27 September 2011 Providing training and education for young people so they can fully participate in the emerging ‘green economy’ will be the focus of a United Nations conference which kicks off today in the Indonesian city of Bandung.
The event, hosted by the UN Environmental Programme (UNEP), brings together about 1,400 young people from around the world who were selected based on their environmental projects and activism on green issues.
“From Asia to the Middle East and Europe, and from North America to Latin America and the small island developing States (SIDS), the issue of youth employment is emerging as a challenge to the global economy and to social stability in countries and communities,” said Achim Steiner, UNEP’s Executive Director.
During the one-week conference, participants will compile their requests and appeals to world leaders through the Bandung Declaration, a document that will be delivered at next year’s Rio+20, the UN Conference on Sustainable Development, which will be held in Rio de Janeiro in June 2012.
“The Bandung Declaration at this week’s conference offers a moment and a vehicle for the children and youth to send a clear and unequivocal message to world leaders meeting 20 years after the Rio Earth Summit that this is what they want and the future they deserve,” Mr. Steiner said.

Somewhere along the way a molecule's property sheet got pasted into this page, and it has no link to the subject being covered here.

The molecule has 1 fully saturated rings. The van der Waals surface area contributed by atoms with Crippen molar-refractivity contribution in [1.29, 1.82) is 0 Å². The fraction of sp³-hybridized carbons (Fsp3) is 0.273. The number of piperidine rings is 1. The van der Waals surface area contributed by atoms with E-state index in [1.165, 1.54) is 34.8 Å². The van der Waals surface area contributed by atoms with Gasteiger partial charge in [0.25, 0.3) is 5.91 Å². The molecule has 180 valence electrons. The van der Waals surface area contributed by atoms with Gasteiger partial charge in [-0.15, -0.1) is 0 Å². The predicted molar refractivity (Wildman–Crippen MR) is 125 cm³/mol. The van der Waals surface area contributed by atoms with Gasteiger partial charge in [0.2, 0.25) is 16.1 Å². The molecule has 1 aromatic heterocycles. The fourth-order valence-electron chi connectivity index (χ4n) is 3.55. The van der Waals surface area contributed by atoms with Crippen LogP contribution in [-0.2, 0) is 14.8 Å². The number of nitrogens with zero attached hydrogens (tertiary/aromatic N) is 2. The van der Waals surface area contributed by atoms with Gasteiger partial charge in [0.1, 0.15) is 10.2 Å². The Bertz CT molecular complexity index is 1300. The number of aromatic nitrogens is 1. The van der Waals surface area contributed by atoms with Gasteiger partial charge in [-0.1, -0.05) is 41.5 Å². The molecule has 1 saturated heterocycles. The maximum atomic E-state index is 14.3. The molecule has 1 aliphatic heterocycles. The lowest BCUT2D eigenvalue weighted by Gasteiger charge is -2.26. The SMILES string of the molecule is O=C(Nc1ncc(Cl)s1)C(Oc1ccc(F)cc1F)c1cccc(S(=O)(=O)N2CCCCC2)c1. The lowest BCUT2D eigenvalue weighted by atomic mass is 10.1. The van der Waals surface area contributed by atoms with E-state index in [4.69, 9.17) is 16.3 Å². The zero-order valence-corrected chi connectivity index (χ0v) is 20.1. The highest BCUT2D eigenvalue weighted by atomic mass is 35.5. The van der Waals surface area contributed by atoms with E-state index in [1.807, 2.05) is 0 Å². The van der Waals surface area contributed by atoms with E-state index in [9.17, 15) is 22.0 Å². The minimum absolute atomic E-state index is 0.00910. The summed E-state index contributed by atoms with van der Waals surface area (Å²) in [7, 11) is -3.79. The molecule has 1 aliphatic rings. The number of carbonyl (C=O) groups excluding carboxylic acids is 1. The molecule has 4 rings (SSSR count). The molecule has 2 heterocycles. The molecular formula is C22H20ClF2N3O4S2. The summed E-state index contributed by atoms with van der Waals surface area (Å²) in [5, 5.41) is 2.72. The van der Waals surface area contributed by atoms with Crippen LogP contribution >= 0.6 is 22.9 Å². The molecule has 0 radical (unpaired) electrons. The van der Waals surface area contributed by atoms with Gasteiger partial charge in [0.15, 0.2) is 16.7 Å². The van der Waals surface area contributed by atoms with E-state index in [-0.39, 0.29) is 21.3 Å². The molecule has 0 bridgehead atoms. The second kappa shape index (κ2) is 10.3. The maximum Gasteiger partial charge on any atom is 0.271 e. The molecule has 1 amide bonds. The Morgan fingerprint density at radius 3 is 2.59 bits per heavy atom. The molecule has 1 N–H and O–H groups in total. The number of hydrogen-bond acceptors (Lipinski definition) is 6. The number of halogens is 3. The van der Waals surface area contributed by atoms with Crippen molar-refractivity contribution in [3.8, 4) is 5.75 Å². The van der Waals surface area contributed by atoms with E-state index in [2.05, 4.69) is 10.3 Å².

According to a news release by UNEP, nearly 40 percent of the world’s unemployed – or over 80 million people – are between the ages of 15 and 24, and more than 36 million of them live in Asia and the Pacific. However, the green sector is rapidly growing, making it essential for countries to provide the necessary skills to their younger citizens to successfully make the transition to a green economy.
“Some governments are now factoring youth into green employment and green development strategies and launching the vital green entrepreneurial initiative as well as education and skills initiatives to support this,” Mr. Steiner said.
During the conference, a prize will be awarded for the International Children’s Painting Competition on the Environment, which invites children to paint their fears of a damaged environment as well as their hopes and solutions to tackling environmental problems.
This year’s award will go to 13-year old Trisha Co Reyes of the Philippines, who beat more than 600,000 other contestants with her depiction of a young girl pulling back a grey curtain covered in images of dying trees in a polluted landscape, to reveal a colourful forest filled with wildlife.
“My painting shows to sides; a good and sustainable forest and the cause of forest destruction,” Trisha said.
This year marks the 20th anniversary of the contest, which is organized by UNEP, the Foundation for Global Peace and Environment, Bayer, and the Nikon Corporation.
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